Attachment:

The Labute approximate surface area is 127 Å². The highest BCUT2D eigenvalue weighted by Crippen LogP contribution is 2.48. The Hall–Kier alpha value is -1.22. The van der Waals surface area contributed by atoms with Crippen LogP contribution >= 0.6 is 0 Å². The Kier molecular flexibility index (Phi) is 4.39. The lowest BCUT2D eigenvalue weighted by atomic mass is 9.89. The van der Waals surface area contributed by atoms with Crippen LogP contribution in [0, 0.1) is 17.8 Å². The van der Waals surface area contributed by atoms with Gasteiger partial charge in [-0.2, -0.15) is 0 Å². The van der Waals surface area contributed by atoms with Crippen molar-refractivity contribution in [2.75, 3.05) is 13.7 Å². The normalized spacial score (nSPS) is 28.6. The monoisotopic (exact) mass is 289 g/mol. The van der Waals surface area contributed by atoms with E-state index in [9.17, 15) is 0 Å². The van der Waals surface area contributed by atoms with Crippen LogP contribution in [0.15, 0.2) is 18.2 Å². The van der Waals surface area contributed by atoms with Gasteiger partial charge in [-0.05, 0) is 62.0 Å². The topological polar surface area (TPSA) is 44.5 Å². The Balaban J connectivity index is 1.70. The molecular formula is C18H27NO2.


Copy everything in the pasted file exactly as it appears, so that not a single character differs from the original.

The Labute approximate surface area is 127 Å². The highest BCUT2D eigenvalue weighted by Crippen LogP contribution is 2.48. The Hall–Kier alpha value is -1.22. The van der Waals surface area contributed by atoms with Crippen LogP contribution >= 0.6 is 0 Å². The Kier molecular flexibility index (Phi) is 4.39. The lowest BCUT2D eigenvalue weighted by atomic mass is 9.89. The van der Waals surface area contributed by atoms with Crippen LogP contribution in [0, 0.1) is 17.8 Å². The van der Waals surface area contributed by atoms with Gasteiger partial charge in [-0.2, -0.15) is 0 Å². The van der Waals surface area contributed by atoms with Crippen molar-refractivity contribution in [2.75, 3.05) is 13.7 Å². The normalized spacial score (nSPS) is 28.6. The monoisotopic (exact) mass is 289 g/mol. The van der Waals surface area contributed by atoms with E-state index in [9.17, 15) is 0 Å². The van der Waals surface area contributed by atoms with Crippen LogP contribution in [0.15, 0.2) is 18.2 Å². The van der Waals surface area contributed by atoms with Gasteiger partial charge in [-0.05, 0) is 62.0 Å². The topological polar surface area (TPSA) is 44.5 Å². The Balaban J connectivity index is 1.70. The molecular formula is C18H27NO2.